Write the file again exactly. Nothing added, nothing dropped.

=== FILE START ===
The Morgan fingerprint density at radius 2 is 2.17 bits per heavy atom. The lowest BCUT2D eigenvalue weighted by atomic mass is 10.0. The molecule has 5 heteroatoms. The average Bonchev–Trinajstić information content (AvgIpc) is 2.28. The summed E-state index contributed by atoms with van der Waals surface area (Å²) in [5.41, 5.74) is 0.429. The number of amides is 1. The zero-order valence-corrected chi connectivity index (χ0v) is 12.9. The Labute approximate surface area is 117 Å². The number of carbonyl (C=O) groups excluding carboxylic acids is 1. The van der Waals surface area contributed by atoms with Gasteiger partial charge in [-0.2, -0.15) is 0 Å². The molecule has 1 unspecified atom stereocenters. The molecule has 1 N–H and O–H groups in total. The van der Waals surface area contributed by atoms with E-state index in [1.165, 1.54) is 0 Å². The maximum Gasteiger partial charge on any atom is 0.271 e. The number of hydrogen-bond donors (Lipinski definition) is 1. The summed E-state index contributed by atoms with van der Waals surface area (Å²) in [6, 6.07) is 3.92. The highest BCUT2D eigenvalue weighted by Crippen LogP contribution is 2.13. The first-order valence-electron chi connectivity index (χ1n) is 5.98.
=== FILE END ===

The Morgan fingerprint density at radius 2 is 2.17 bits per heavy atom. The lowest BCUT2D eigenvalue weighted by atomic mass is 10.0. The molecule has 5 heteroatoms. The average Bonchev–Trinajstić information content (AvgIpc) is 2.28. The summed E-state index contributed by atoms with van der Waals surface area (Å²) in [5.41, 5.74) is 0.429. The number of amides is 1. The zero-order valence-corrected chi connectivity index (χ0v) is 12.9. The Labute approximate surface area is 117 Å². The number of carbonyl (C=O) groups excluding carboxylic acids is 1. The van der Waals surface area contributed by atoms with Gasteiger partial charge in [-0.2, -0.15) is 0 Å². The molecule has 1 unspecified atom stereocenters. The molecule has 1 N–H and O–H groups in total. The van der Waals surface area contributed by atoms with E-state index in [1.165, 1.54) is 0 Å². The maximum Gasteiger partial charge on any atom is 0.271 e. The number of hydrogen-bond donors (Lipinski definition) is 1. The summed E-state index contributed by atoms with van der Waals surface area (Å²) in [6, 6.07) is 3.92. The highest BCUT2D eigenvalue weighted by Crippen LogP contribution is 2.13. The first-order valence-electron chi connectivity index (χ1n) is 5.98.